A question that we often get asked is, “How do we create stronger relationships with our suppliers?”
A couple of Christmases ago, we created an infographic that became one of our most viewed pieces of content of the year! It was called “5 Ways to Give Your Suppliers a Merry Christmas This Year.”
The interesting thing about the advice in the infographic is that none of it is revolutionary rocket science. Procurement has a complex and nuanced role to play in supplier relationship building, one day courting new prospective supply partners, the next day negotiating with them. One day evangelizing the advantages of the winning supplier, the next day giving them tough but constructive feedback about how to improve their performance.
Luckily for us, what suppliers want is fairly straightforward. That does not necessarily mean it is easy for us to deliver, but at least we don’t have to guess what it is.
Here is our advice for creating stronger supplier relationships:
Pay them on time
Nothing impacts the health of a supplier relationship more than late payments. This is especially true in industries where payment terms are already extended. If your suppliers are on the verge of stopping service because they are not getting paid, you’ll be the one to end up with empty inventory shelves and a bad reputation in the marketplace.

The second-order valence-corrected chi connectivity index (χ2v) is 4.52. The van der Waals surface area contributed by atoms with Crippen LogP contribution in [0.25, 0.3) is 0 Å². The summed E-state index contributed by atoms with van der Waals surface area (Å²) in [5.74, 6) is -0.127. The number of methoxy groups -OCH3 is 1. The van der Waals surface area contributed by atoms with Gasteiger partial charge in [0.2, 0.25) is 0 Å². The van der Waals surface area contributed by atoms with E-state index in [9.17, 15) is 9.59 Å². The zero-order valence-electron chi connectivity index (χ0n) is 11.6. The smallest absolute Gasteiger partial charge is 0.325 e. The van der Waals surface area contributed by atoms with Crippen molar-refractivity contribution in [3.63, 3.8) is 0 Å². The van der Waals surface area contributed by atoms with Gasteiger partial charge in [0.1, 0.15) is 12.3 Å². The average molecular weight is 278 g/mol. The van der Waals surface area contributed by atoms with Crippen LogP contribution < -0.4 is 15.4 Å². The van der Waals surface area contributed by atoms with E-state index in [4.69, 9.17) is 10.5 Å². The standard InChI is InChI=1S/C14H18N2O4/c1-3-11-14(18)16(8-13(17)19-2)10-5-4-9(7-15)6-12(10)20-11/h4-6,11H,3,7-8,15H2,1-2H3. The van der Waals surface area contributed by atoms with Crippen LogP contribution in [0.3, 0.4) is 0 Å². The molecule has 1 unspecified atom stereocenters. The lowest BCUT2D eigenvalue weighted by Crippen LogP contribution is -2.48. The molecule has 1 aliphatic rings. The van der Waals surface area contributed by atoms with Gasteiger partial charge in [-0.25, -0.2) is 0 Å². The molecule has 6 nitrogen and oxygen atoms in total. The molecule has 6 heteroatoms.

Maintain an Open-Door Policy
Most procurement teams only communicate with suppliers when there’s a problem. Be proactive; check in to share updates on continuing challenges or reach out about how your strategy is evolving. Communication helps build trust so that your supplier will recognize you as a partner and not a transaction.
Enable Their Performance
The chances of your supplier achieving what they have been contracted to achieve (and more) increase exponentially when you work with them to break down the barriers impeding their progress. Make sure they know you want to hear about those barriers as they crop up and work side-by-side to resolve them.
Enable Their Creativity
The best suppliers are creative suppliers. They often have greater capacity for innovation than procurement does. Talk to them about your challenges and give them free license to make suggestions – you may just get access to fresh thinking and better outcomes.
Partner on Cost and Share the Rewards
Find out if there are ways to control costs by managing demand, changing product specs, or altering service scope. Most suppliers receive this as a breath of fresh air compared to price-only discussions and they can apply some of what they learn to their other business which helps them from a margin perspective.
Treat Small Suppliers Like a Big Deal
If you are in the process of awarding business to a small supplier, do everything you can to get that contract signed as soon as possible. For a small business, knowing that they have a contract secured may be a game changer for them. They’ll be able to plan for growth, helping your company and their team be successful. Oh, and don’t forget to refer to tip #1 – pay them on time. This is especially critical for small suppliers that are counting on your payments to make payroll and cover their own bills.
Creating stronger supplier relationships is an effort, and it has to be part of procurement culture and the values of the enterprise as a whole. As we learned in 2020, the time to invest in relationships is long before you have to lean on them.
For more on building stronger supplier relationships, check out these Art of Procurement podcasts and resources.